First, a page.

Lake Country Players’ The 25th Annual Putnam County Spelling Bee!

I had heard of The 25th Annual Putnam County Spelling Bee, but I didn’t know the actual story or format. So going in, I wasn’t entirely sure what to expect of the play. What I did expect was a very professional tight presentation of the play by the very professional and skilled Lake Country Players…and I was not disappointed.

Obviously the framework for the story is a countywide spelling bee bringing together the winners of regional or citywide bees in the county…and of course the characters have been written to present us with every stereotypical student that you might anticipate being at the spelling bee. And director Phil Stepanski has cast precisely the right actors here and brought out their quirks precisely as needed to bring the characters to life! And allowing the cast to feel their roles and bring to bear the questioning and awkwardness inherent in adolescent life…even when trying to hide it…but the trick here was finding that place in life when the actors are already young adults playing back to their earlier space in youth.

One of the things I didn’t know originally, and that is, Spelling Bee is a musical. And here too Stepanski and cast nail the feelings and moods of the songs…while maintaining character…and getting the choreography just so. So props to Gwen Ter Haar as music director and Grace Scott as choreographer for their incredible contributions to making the song and dance interludes work so incredibly. And one more ovation for Ter Haar for the incredible costuming of the ensemble…each cast member’s persona and role was easily discernible from their attire. And I must mention the set and props…Clayton R Irwin is credited with set painting…and Nancy Hurd for props. These support areas are always singular and help bring out the atmosphere expected from the text. Another area where LCP excels and always amazes me! And yes, I have been in a gym in a basement.

foreground: Michael Kocken as William Barfee. Photo courtesy of the Lake Country Players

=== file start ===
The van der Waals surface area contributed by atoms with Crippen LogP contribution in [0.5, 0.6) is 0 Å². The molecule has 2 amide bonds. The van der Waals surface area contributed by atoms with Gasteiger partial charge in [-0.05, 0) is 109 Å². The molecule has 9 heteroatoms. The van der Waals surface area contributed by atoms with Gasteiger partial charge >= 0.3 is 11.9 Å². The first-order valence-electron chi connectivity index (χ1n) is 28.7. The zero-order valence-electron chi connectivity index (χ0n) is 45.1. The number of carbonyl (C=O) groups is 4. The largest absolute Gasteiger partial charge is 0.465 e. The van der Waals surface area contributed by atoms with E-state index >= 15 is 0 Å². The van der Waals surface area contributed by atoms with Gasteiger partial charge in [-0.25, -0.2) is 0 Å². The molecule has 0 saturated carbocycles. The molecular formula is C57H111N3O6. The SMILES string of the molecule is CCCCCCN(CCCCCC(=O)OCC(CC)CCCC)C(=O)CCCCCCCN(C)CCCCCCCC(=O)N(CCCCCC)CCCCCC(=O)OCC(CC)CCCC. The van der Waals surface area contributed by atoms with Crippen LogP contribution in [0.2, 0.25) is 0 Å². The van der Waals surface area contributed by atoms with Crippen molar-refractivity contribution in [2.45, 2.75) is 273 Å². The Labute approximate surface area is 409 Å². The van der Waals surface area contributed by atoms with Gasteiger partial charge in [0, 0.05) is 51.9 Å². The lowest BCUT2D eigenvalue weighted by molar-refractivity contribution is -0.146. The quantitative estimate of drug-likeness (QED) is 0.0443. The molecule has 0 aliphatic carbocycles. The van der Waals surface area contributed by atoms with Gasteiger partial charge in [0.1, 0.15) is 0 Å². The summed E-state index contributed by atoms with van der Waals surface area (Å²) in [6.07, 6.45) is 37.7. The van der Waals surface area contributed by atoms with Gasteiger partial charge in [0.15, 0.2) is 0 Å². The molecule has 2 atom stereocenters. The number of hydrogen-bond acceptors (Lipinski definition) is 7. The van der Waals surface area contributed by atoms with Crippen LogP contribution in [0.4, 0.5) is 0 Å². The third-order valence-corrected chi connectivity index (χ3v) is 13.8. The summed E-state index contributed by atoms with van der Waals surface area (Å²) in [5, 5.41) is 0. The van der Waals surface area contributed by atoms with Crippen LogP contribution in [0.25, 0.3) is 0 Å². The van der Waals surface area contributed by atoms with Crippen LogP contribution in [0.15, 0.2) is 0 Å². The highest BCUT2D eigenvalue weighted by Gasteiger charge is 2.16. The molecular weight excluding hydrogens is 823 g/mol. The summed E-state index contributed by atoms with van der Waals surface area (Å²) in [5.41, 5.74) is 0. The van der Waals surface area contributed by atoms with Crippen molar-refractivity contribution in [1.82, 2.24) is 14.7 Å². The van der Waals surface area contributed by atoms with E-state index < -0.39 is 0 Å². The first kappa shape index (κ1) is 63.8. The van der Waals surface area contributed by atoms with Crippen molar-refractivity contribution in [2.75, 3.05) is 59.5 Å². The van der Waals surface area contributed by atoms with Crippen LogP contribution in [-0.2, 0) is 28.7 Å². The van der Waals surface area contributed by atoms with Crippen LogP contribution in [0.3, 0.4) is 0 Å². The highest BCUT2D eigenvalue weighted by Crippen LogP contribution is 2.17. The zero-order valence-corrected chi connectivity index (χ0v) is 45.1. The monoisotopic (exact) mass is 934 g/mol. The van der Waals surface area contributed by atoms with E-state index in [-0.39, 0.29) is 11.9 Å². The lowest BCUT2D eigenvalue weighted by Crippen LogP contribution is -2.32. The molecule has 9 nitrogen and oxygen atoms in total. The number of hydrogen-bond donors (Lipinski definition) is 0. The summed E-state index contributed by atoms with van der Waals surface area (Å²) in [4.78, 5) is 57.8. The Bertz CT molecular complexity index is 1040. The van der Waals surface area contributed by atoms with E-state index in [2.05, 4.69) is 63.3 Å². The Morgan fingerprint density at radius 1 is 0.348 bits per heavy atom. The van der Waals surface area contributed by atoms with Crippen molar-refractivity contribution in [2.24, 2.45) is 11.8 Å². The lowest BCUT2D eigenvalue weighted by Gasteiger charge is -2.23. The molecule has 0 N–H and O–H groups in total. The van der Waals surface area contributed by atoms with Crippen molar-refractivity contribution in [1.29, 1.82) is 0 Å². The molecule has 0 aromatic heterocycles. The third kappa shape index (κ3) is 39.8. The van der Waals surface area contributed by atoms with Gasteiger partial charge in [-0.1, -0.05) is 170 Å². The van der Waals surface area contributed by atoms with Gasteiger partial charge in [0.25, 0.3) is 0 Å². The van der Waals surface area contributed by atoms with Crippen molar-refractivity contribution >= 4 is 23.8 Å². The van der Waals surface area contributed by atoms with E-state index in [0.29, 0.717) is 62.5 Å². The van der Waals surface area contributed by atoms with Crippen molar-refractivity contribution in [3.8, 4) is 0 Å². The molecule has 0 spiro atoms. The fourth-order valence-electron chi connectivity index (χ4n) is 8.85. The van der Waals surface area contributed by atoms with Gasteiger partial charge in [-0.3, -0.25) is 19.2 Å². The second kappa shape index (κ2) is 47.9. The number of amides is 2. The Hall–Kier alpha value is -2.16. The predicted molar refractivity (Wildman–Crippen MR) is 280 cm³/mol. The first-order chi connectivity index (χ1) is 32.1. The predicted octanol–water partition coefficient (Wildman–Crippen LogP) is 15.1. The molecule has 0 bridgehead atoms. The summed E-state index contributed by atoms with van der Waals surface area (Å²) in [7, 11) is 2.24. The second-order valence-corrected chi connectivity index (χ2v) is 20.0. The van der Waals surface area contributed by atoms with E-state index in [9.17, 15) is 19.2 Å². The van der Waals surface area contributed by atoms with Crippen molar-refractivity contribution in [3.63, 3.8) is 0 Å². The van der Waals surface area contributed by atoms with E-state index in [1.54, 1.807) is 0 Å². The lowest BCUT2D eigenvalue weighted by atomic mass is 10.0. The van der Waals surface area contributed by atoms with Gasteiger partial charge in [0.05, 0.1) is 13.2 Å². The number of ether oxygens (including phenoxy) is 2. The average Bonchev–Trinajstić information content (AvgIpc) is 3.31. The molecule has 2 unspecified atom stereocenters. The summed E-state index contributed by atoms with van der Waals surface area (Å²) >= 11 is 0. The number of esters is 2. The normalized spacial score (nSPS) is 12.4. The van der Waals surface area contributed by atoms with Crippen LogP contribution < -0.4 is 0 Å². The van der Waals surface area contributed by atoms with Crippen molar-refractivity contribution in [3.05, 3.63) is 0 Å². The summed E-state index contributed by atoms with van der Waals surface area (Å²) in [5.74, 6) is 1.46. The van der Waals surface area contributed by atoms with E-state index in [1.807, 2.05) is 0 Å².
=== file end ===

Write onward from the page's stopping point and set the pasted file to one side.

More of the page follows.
There are nine characters…three adults…and six youthful spelling bee contestants…but there is a twist…more later.

So let’s start with the adults! Rona Lisa Peretti is the number one realtor in the county and is the moderator of the spelling bee…but not because of her business prowess…but because she wants to relive her spelling bee win some years (or is it decades) past. Peretti is brought to poignant life by Jenna Martinez who later effectively does double duty as Olive’s mother in a side bar. And the actual spelling bee arbiter is Douglas Panch who is back after a five year hiatus due to an incident but he’s in a better place now! And Noah Maguire is just perfect as the precise overseer with a quick trigger finger on the bell to spell the doom of a ‘loser’! And Daniel Bingham is Mitch Mahoney…yes he is…a miscreant doing community service by acting as the official comfort counselor, handing out juice boxes, hugs, or handshakes when a contestant suffers the catastrophe of a ringing bell. He also serves as one of the Logainne’s sidebars. Despite his youth, Bingham pulls off both ‘adult’ roles.

foreground: Allison Chicorel as Olive Ostrovsky. Photo courtesy of the Lake Country Players

Allison Chicorel brings us Olive Ostrovsky, whose father is late arriving for the bee, whose mother is in an Ashram in India, and who has made best friends with a dictionary. Chicorel brings us the blend of assurance and indecision and a bit of insecurity that inhabits Olive’s persona. And she is involved with just a bit of late play conflict when she and William Barfee are the last two standing. And William Barfee is the essential nerd in this piece, and Michael Kocken makes it seem like the part was written for him. He has certainly mastered his special spelling talent, the magic foot, until his resolve starts to crack when he realizes he has feelings for Olive in the final round. BTW: it’s pronounced Bar-Fay! Emily Mertens plays Marcy Park, a total overachiever in all ways adolescent and Mertens is able to make us aware of Marcy’s accomplishments quite determinedly. Yes, she knows SIX languages as Mertens beautifully explains in the song I Speak Six Languages! And she has her own sidebar when she decides she needs a harder word to spell and asks Jesus for help…and he appears to her in the person of Clayton R. Irwin! The result isn’t quite what she expected.